Great moments of mine in sailing
Published on April 10th, 2018
by Craig Leweck, Scuttlebutt
We should all be so lucky to have great moments in and around sailing that stay with us forever. I have had my share, with one in particular I still can’t quite believe. It was while I was attending the Class of 2014 induction for the National Sailing Hall of Fame in Detroit, Michigan.
Among the eight sailing legends being celebrated were historian and senior statesman of the sport Henry H. “Harry” Anderson, Jr. and Grand Prix yachtsman John B. “Jim” Kilroy. I was in awe of Anderson having read Roger Vaughan’s thoughtful book, The Strenuous Life of Harry Anderson, and I had grown up in the shadow of Kilroy’s many Kialoa racing yachts.
The thought of both made me 15 years old again.
The night before the induction ceremony, there was a tremendous dinner at Bayview Yacht Club. The weather was perfect along the Detroit River, a huge tent had been set up for the festivities, and all the sailing greats were there. I was lucky enough to be seated alongside Phil Lotz, now the New York Yacht Club Commodore, and following dinner we shifted inside to the club’s bar.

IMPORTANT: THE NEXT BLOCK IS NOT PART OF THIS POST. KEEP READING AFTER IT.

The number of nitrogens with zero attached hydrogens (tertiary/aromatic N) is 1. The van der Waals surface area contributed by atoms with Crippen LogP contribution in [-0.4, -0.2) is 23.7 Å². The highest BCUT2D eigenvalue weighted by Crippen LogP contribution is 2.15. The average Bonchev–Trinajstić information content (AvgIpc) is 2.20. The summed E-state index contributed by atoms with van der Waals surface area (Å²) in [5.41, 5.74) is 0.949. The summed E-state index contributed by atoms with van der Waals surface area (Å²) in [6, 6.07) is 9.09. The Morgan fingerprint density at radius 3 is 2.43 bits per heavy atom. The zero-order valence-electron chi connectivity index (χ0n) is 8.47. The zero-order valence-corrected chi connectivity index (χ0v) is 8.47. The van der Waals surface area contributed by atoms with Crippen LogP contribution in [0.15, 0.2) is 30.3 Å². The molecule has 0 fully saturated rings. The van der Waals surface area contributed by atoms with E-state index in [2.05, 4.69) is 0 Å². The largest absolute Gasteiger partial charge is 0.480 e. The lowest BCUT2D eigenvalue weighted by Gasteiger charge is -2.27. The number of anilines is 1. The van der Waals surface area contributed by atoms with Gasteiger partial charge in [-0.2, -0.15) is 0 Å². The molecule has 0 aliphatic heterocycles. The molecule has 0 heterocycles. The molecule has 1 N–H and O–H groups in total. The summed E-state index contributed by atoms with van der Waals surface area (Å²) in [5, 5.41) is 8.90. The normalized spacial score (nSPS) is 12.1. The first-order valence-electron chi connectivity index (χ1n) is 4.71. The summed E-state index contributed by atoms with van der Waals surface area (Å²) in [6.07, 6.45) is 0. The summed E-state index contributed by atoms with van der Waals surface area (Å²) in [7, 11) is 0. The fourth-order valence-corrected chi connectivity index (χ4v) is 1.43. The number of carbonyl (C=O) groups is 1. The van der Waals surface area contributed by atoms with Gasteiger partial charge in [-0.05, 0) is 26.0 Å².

There a crowd had formed to settle a long running debate.
Many of the Kialoa crew were contending their drink, the Kialoa was the best. But this throwdown was taking place at a club that may have the most famous house drink of them all, the Hummer. I was suddenly recruited to judge the best drink of all.
While Kilroy was physically unable to travel for the ceremony, I was surrounded by the beef and bulk that powered his many offshore yachts. And next time to me, my co-judge in this late night nonsense, was none other than Harry Anderson. Somebody pinch me.
The two drinks were similar, both reliant on Rum and Kahlua. Having been blindfolded with my tie, I made my selection, which turned out to be the Hummer. Upon clearing my vision, there stood in front of me was Jerome Adams, arguably the sport’s most famous yacht club bartender.
Maybe not a great reflection of my value system, but to me Adams was the man that night.
The Hummer cocktail was born at the club in 1968, and Adams was the man who invented it. By then he had worked at Bayview for 47 years, and the recipe had grown legs. Bayview wasn’t the only place to get a hummer drink, but it was the only place to get The Hummer.
So it comes with a heavy heart that I share the news of how Adams, this hugely impactful and tremendously loyal man, passed away on April 7. He has touched so many, and will remain one of my fondest memories in this great sport of ours.
A gofundme page has been set up to provide assistance to his family: click here.